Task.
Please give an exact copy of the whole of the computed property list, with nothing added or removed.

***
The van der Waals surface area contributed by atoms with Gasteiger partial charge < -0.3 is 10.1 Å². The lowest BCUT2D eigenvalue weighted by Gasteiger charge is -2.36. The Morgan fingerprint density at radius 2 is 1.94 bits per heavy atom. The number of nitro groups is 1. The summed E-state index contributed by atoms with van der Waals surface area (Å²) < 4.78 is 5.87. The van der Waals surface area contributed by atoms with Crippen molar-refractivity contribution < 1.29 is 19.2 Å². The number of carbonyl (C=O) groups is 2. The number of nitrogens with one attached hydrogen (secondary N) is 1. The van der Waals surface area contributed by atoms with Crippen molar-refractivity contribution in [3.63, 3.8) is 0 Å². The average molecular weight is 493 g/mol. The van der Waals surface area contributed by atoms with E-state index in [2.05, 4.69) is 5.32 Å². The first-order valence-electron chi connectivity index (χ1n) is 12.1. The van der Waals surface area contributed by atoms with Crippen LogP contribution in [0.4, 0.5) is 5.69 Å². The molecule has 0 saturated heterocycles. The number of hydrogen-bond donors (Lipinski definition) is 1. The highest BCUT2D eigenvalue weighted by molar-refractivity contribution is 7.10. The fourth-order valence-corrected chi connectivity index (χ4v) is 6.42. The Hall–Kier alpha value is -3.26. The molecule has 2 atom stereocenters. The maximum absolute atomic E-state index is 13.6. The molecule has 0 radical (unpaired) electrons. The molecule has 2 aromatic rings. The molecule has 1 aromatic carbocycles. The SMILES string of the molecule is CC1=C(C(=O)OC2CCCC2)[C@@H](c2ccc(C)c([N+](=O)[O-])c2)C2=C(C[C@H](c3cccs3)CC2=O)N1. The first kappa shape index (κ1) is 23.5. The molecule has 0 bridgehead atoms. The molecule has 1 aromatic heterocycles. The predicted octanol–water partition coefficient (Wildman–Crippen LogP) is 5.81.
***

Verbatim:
The van der Waals surface area contributed by atoms with Gasteiger partial charge < -0.3 is 10.1 Å². The lowest BCUT2D eigenvalue weighted by Gasteiger charge is -2.36. The Morgan fingerprint density at radius 2 is 1.94 bits per heavy atom. The number of nitro groups is 1. The summed E-state index contributed by atoms with van der Waals surface area (Å²) < 4.78 is 5.87. The van der Waals surface area contributed by atoms with Crippen molar-refractivity contribution < 1.29 is 19.2 Å². The number of carbonyl (C=O) groups is 2. The number of nitrogens with one attached hydrogen (secondary N) is 1. The van der Waals surface area contributed by atoms with Crippen molar-refractivity contribution in [3.63, 3.8) is 0 Å². The average molecular weight is 493 g/mol. The van der Waals surface area contributed by atoms with E-state index in [2.05, 4.69) is 5.32 Å². The first-order valence-electron chi connectivity index (χ1n) is 12.1. The van der Waals surface area contributed by atoms with Crippen LogP contribution in [0.4, 0.5) is 5.69 Å². The molecule has 0 saturated heterocycles. The number of hydrogen-bond donors (Lipinski definition) is 1. The highest BCUT2D eigenvalue weighted by molar-refractivity contribution is 7.10. The fourth-order valence-corrected chi connectivity index (χ4v) is 6.42. The Hall–Kier alpha value is -3.26. The molecule has 2 atom stereocenters. The maximum absolute atomic E-state index is 13.6. The molecule has 0 radical (unpaired) electrons. The molecule has 2 aromatic rings. The molecule has 1 aromatic carbocycles. The SMILES string of the molecule is CC1=C(C(=O)OC2CCCC2)[C@@H](c2ccc(C)c([N+](=O)[O-])c2)C2=C(C[C@H](c3cccs3)CC2=O)N1. The first kappa shape index (κ1) is 23.5. The molecule has 0 bridgehead atoms. The molecule has 1 aromatic heterocycles. The predicted octanol–water partition coefficient (Wildman–Crippen LogP) is 5.81.